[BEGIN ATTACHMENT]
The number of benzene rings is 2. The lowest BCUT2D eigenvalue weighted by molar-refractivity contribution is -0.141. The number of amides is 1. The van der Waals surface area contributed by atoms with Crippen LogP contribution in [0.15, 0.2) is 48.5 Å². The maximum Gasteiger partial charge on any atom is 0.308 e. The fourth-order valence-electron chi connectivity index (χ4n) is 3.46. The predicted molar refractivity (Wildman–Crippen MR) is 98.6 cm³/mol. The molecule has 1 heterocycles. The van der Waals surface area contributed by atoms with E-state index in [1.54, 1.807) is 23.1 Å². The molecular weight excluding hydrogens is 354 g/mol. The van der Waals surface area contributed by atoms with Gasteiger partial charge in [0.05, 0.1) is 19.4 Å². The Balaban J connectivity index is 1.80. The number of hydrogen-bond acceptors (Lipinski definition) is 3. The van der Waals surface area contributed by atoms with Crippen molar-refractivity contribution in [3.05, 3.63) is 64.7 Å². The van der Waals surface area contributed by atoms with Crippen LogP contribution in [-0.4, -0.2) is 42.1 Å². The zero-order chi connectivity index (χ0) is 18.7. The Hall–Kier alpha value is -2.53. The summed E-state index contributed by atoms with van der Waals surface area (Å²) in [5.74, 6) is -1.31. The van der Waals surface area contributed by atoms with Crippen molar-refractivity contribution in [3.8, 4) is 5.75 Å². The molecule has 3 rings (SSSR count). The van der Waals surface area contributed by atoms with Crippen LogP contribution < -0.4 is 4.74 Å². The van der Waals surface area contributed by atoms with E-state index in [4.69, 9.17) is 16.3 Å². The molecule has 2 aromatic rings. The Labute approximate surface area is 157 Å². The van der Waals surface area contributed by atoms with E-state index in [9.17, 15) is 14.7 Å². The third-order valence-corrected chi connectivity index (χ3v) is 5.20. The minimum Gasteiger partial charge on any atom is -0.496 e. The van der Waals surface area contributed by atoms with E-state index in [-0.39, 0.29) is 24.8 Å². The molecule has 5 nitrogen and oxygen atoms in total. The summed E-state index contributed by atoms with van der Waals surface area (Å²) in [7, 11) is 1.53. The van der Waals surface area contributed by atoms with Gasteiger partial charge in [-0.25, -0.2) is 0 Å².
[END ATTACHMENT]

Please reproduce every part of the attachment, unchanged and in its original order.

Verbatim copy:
The number of benzene rings is 2. The lowest BCUT2D eigenvalue weighted by molar-refractivity contribution is -0.141. The number of amides is 1. The van der Waals surface area contributed by atoms with Crippen LogP contribution in [0.15, 0.2) is 48.5 Å². The maximum Gasteiger partial charge on any atom is 0.308 e. The fourth-order valence-electron chi connectivity index (χ4n) is 3.46. The predicted molar refractivity (Wildman–Crippen MR) is 98.6 cm³/mol. The molecule has 1 heterocycles. The van der Waals surface area contributed by atoms with E-state index in [1.54, 1.807) is 23.1 Å². The molecular weight excluding hydrogens is 354 g/mol. The van der Waals surface area contributed by atoms with Gasteiger partial charge in [0.05, 0.1) is 19.4 Å². The Balaban J connectivity index is 1.80. The number of hydrogen-bond acceptors (Lipinski definition) is 3. The van der Waals surface area contributed by atoms with Crippen molar-refractivity contribution in [3.05, 3.63) is 64.7 Å². The van der Waals surface area contributed by atoms with Crippen LogP contribution in [-0.4, -0.2) is 42.1 Å². The zero-order chi connectivity index (χ0) is 18.7. The Hall–Kier alpha value is -2.53. The summed E-state index contributed by atoms with van der Waals surface area (Å²) in [5.74, 6) is -1.31. The van der Waals surface area contributed by atoms with Crippen molar-refractivity contribution in [3.8, 4) is 5.75 Å². The molecule has 3 rings (SSSR count). The van der Waals surface area contributed by atoms with Crippen LogP contribution < -0.4 is 4.74 Å². The van der Waals surface area contributed by atoms with E-state index in [4.69, 9.17) is 16.3 Å². The molecule has 2 aromatic rings. The Labute approximate surface area is 157 Å². The van der Waals surface area contributed by atoms with E-state index in [9.17, 15) is 14.7 Å². The third-order valence-corrected chi connectivity index (χ3v) is 5.20. The minimum Gasteiger partial charge on any atom is -0.496 e. The van der Waals surface area contributed by atoms with E-state index in [-0.39, 0.29) is 24.8 Å². The molecule has 5 nitrogen and oxygen atoms in total. The summed E-state index contributed by atoms with van der Waals surface area (Å²) in [7, 11) is 1.53. The van der Waals surface area contributed by atoms with Gasteiger partial charge in [-0.25, -0.2) is 0 Å².